Breaking the Spell of Our Digital Devices: Helping Clients Embrace Freedom from their Digital Dependence

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Breaking the Spell of Our Digital Devices: Helping Clients Embrace Freedom from their Digital Dependence

Linda Graham, MFT

The rapid advances in digital technology in the last ten years have radically transformed how we learn, work, and relate to each other.  Many of those cultural shifts are life enhancing, even life-saving, to be sure.  The impact of digital dependency – reduced capacities of attention, concentration, empathy, and self-reflection – has become a pressing mental health concern that therapists are noticing and beginning to address in session.

Course Dates

Sydney: 21 August 2020, SMC Conference & Function Centre
Melbourne: 25 August 2020, Bayview on the Park
Brisbane: 28 August 2020, Mantra on Queen

 

9:15am to 4:30pm
 

The rapid advances in digital technology in the last ten years have radically transformed how we learn, work, and relate to each other.  Many of those cultural shifts are life enhancing, even life-saving, to be sure.  The impact of digital dependency – reduced capacities of attention, concentration, empathy, and self-reflection – has become a pressing mental health concern that therapists are noticing and beginning to address in session.

 

In this training, you will:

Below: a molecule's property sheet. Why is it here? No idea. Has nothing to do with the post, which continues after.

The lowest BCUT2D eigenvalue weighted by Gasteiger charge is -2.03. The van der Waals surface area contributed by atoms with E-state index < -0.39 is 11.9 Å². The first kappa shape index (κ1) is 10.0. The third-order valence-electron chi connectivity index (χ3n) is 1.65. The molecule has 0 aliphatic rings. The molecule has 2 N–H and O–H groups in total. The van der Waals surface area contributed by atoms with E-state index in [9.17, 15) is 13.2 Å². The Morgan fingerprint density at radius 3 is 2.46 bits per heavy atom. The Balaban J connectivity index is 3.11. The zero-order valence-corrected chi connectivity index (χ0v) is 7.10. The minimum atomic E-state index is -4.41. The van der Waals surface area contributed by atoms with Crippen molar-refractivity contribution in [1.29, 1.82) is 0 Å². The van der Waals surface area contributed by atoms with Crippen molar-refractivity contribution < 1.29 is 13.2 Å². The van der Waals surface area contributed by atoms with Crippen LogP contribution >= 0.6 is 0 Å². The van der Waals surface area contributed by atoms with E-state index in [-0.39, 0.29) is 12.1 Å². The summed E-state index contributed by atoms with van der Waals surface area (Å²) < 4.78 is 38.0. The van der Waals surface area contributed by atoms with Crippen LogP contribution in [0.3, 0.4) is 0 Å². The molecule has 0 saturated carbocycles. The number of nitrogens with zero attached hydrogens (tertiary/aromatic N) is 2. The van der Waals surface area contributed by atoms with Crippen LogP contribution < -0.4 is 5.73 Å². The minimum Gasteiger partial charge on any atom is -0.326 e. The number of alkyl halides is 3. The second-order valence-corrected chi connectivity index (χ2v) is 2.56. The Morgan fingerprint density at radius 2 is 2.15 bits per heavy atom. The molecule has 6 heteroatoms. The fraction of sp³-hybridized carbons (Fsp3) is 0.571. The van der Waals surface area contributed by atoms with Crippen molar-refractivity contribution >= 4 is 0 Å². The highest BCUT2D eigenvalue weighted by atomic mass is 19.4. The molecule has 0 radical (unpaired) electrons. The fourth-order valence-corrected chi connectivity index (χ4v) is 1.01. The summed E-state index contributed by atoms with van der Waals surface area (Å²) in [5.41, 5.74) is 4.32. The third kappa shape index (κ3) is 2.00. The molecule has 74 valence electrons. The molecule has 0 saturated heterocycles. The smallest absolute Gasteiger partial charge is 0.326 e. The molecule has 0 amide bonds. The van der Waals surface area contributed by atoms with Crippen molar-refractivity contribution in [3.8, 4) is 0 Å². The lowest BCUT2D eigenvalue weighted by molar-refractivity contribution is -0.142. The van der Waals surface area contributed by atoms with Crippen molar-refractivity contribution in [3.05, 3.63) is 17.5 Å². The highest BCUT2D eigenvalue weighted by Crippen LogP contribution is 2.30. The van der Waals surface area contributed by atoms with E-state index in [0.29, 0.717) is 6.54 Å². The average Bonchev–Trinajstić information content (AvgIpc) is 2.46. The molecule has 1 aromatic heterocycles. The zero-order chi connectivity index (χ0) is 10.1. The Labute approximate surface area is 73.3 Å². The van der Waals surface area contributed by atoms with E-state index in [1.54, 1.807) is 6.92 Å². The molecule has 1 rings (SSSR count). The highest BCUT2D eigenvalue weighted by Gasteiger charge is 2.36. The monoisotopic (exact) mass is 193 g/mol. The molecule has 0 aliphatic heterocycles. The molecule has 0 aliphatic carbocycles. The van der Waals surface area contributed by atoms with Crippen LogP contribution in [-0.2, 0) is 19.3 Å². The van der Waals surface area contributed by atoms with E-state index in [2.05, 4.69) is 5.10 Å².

• Learn of the emerging research on the impact of the over-use of digital devices on brain development and functioning, particularly for children and adolescents;
  • Learn to assess for and have “the conversations” about digital dependence/addiction in clients and clients’ families;
  • Learn protocols of digital detoxes and digital vacations to reduce clients’ brain fog, mood swings, anxiety, depression, loneliness, and isolation;
  • Learn tools to reverse the negative impacts of digital technology on users’ capacities for working through difficult emotions, feeling comfortable with vulnerability and intimacy, tolerating boredom and solitude;
  • Learn to teach clients practices that help them rediscover the value of time spent in communicating and connecting with real people in real time, spending time in nature, playing games and sports, conversing at the family dinner table.

 

You will be able to guide clients toward a healthy balance between time spent on screens and time spent in “real life.”

 

Learning Objectives

At the end of the training, participants will be better able to:

  1. Describe the role of dopamine in catalyzing and maintain addictive behaviours.
  2. Describe five impacts of overuse of digital technology on brain functioning and relationships.
  3. Initiate a therapeutic inquiry with clients about usage and impact of digital devices on their relationships and functioning in the world
  4. Help clients develop realistic plans for monitoring and managing their use of digital devices
  5. Help clients develop realistic goals to reduce screen time.
  6. Teach clients 3 mindfulness practices to improve attention, concentration, and mental processing
  7. Help clients develop realistic goals for re-introducing activities and interactions that bring meaning and reward

 

Program Outline

Benefits of Digital Revolution

  • Access to news, information, entertainment, instant and almost infinite
  • Organization and storage of research, records and information, instant and almost eternal